“Johnny Just Drop,” in Nigeria, is a person who visits and/or studies in Europe, drops back into Nigeria, and now promotes European values at the expense of Nigerian values. This reminds me of Fela’s other composition, “Gentleman,” in which he describes a Nigerian who promotes European values to an absurd degree, dressing in a three-piece wool suit and hat in the tropical heat to the point where he smells like piss and faints away. Fela’s lyrics are always a sly take on the absurdities and indignities of post-colonial/neo-colonial life in Africa.
The Digital Home for Duke University Professor and Left of Black host Mark Anthony Neal
Source: NewBlackMan (in Exile)
Check out this blog by Mark Anthony Neal. Not only highly substantive, but also visually stunning. I love Neal’s writing about music, and I’m glad to see he is a committed blogger. I’m going to spend a lot of time on this one.
Groovafunkinliciousness. Yaaaas. Check out this episode of NPR’s Tiny Desk Concerts featuring George Clinton and (some of) the P-Funk Allstars. Strip it down to an office-friendly mini-group and it still hits the groove like a funky freight train on it’s way to Saturn. George Clinton is a groove conductor, for sure.
The first tune is essentially “Blue Monk,” though it feels more like “A Blues for Monk.” This is a great album, featuring Davis with Jack DeJohnette and Joe Beck. Davis’s tone and intonation are spotless, and DeJohnette is at his spare-space best – never overwhelming. Beck is like a blues guitarist on a half-tab of acid, fluidly moving from the B.B. King mode to a shape-shifty jazz-ish thing. I love this album, even when it is straight up free improv. I’ll be listening to this one for a while.
I thought for a change I might comment for a moment on media and news sources. I found an excellent new blog titled All Generalizations are False, in which the author, Vanessa Otero, systematically breaks down news sources according to their relative biases and level of analytical thought. Below is the third iteration of her chart. Also check out her original analysis of the chart as well as her update.
I host a number of recordings on ReverbNation.com in order to share some of what I have composed. In the future I hope to post a lot more, but I have not always been consistent in recording my compositions.
Please note that I barely play the piano. As such, “Livingston at Deception” is a midi rendering using some really nice piano samples. The four-part composition “Mpho” is also a midi rendering using samples, though there is no piano in these pieces. “Mpho” is meant to include improvisation, so the recordings of these pieces are only a rough estimate of what the entire composition should sound like.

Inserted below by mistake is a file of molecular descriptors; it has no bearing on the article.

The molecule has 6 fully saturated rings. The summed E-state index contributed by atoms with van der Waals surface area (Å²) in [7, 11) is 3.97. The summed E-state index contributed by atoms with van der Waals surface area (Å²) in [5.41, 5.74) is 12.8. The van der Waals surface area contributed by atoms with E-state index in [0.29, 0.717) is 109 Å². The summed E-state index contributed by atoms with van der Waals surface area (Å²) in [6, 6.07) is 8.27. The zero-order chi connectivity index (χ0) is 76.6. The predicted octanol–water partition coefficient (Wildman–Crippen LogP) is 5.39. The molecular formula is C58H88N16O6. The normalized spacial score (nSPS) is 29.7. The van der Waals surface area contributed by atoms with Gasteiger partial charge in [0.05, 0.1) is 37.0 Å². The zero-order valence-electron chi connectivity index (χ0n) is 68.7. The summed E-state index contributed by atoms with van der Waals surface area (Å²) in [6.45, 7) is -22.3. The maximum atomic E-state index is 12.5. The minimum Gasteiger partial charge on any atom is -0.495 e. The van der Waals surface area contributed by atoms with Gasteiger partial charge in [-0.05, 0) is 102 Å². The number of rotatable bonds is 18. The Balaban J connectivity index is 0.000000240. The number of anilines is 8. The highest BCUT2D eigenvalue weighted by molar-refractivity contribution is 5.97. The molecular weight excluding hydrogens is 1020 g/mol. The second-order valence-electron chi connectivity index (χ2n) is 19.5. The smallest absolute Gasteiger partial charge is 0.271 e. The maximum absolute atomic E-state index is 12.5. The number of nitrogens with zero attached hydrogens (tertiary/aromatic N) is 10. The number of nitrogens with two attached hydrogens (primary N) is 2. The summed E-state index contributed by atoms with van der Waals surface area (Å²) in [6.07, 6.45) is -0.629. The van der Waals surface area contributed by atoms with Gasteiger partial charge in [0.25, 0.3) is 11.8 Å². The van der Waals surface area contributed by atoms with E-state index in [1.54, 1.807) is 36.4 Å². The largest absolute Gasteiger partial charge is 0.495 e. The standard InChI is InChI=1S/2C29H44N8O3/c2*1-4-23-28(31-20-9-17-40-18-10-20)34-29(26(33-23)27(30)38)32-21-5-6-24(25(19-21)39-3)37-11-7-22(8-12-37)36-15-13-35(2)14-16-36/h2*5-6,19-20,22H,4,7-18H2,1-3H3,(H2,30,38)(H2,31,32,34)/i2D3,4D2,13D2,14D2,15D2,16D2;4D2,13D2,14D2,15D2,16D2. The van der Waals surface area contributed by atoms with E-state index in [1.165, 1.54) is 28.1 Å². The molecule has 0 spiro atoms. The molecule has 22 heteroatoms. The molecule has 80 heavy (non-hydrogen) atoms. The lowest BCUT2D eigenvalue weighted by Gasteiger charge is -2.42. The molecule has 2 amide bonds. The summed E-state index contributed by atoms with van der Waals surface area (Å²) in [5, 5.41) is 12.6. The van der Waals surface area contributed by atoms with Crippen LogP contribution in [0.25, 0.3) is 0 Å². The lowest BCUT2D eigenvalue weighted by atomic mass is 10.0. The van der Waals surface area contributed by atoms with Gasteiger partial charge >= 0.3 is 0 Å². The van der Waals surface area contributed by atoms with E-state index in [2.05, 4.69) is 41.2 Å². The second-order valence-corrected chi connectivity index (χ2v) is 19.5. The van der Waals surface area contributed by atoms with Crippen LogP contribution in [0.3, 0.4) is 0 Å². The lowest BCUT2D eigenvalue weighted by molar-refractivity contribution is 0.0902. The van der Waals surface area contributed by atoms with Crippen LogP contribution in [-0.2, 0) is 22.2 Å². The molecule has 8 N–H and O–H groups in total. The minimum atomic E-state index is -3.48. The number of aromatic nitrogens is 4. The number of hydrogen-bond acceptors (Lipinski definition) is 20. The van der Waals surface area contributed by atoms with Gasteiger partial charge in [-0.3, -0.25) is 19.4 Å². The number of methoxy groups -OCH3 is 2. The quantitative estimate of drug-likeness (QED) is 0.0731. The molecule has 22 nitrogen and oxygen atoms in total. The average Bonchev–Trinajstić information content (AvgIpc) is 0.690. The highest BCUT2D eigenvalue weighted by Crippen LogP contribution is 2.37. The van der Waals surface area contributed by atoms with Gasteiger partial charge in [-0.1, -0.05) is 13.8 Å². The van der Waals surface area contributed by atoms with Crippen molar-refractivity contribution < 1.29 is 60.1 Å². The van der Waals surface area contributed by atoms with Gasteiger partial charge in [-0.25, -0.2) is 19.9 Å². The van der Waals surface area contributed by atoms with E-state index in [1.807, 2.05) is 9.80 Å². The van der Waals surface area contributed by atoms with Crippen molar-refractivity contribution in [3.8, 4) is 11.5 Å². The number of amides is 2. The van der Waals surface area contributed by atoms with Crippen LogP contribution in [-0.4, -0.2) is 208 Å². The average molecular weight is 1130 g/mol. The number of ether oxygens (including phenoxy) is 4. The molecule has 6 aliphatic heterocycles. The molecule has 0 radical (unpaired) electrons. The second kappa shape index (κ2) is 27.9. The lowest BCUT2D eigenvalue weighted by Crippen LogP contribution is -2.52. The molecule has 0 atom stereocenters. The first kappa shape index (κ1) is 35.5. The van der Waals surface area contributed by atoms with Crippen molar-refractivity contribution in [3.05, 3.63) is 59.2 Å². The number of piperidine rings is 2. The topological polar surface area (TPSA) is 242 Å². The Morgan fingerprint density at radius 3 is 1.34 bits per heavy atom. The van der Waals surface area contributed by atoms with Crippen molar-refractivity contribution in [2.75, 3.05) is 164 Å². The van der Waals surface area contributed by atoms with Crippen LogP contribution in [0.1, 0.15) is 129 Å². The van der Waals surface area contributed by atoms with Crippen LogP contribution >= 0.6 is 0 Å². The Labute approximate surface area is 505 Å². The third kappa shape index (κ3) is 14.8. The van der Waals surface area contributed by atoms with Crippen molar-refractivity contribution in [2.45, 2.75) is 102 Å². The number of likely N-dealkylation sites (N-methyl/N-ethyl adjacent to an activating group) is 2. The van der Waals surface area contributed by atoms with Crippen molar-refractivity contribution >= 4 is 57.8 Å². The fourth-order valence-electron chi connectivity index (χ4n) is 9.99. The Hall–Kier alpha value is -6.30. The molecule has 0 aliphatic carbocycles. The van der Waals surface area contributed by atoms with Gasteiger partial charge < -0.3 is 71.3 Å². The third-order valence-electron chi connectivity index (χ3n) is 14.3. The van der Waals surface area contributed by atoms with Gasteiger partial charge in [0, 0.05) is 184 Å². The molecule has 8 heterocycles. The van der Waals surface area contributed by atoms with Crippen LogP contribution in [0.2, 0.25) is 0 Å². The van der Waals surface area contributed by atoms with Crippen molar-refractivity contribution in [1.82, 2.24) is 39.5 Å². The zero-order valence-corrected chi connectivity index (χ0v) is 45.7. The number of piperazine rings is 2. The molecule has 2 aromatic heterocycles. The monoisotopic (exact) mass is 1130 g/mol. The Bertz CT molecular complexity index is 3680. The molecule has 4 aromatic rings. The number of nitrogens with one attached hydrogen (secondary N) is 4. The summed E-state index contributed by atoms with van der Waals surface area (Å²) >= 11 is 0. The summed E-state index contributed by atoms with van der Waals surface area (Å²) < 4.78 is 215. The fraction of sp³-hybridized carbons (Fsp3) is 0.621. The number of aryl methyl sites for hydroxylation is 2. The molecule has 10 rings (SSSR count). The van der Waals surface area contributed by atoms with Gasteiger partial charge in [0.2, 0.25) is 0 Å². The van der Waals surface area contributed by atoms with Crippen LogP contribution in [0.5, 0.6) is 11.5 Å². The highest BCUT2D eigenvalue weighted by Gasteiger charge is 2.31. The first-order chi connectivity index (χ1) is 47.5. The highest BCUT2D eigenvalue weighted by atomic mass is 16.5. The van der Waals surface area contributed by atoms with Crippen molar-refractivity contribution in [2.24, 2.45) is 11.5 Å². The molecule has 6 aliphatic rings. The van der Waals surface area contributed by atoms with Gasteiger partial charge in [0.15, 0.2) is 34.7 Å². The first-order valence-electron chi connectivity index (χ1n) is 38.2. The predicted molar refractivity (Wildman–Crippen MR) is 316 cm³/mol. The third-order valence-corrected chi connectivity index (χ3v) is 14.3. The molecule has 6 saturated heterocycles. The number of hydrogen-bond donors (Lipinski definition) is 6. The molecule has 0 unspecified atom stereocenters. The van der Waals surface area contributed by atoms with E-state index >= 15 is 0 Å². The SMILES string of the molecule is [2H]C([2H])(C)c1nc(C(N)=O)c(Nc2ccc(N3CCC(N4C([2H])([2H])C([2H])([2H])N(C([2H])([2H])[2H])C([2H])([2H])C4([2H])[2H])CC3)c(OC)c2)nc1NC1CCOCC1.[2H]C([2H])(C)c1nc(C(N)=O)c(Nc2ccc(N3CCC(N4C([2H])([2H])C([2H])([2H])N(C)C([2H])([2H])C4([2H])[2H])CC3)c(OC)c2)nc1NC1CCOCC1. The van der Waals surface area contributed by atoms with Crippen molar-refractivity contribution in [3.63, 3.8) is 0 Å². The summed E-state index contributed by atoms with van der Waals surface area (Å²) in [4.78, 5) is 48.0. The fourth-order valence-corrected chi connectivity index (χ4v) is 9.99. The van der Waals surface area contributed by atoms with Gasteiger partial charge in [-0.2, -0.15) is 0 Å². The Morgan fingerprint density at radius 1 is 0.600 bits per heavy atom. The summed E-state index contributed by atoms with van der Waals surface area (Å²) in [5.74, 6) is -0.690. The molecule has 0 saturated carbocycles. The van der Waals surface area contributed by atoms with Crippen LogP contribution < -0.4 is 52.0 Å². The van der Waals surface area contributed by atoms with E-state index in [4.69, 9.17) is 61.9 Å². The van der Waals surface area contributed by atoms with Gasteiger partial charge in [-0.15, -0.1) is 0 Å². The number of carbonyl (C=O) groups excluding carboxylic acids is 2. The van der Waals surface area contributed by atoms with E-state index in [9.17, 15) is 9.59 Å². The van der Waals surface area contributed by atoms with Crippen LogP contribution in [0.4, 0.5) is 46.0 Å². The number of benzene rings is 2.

This is how laid back the guitar should feel. Grant Green is an under-sung performer, and this is his most classic album. Everything, no matter the form, comes across as the blues. Beautiful behind-the-beat accompaniment throughout, and really lush and touching compositions.
Musicians: Grant Green (Guitar, Main Performer), Al Harewood (Drums), Bob Cranshaw (Bass), Bobby Hutcherson (Vibraphone), Duke Pearson (Liner Notes, Piano), Joe Henderson (Sax Tenor).
One thing I recognize about this blog is that I am in the habit of posting very superficial commentary on, essentially, a bunch of unrelated YouTube videos. I need to do better. Let me think through how I might approach creating a more substantive contribution to the internet.
With commentary from Chris May, an Afrobeat historian, this is an interesting YouTube version of this tune. Kalakuta was the name Fela gave to his home compound, claiming to be a republic separate from Nigeria. As you can imagine, this caused problems with the Nigerian authorities, but it was a brave stance nonetheless.
This is the tune that Fela identified as his first truly African composition. While that might be debatable – highlife is African, for sure – it really does represent a change to the Afrobeat style that Fela stuck to for the remainder of his career. This tune has no lyrics, but the same modal structure and bottom-heavy horn section that characterizes his music are definitely in play here. A-fro-BEAT!!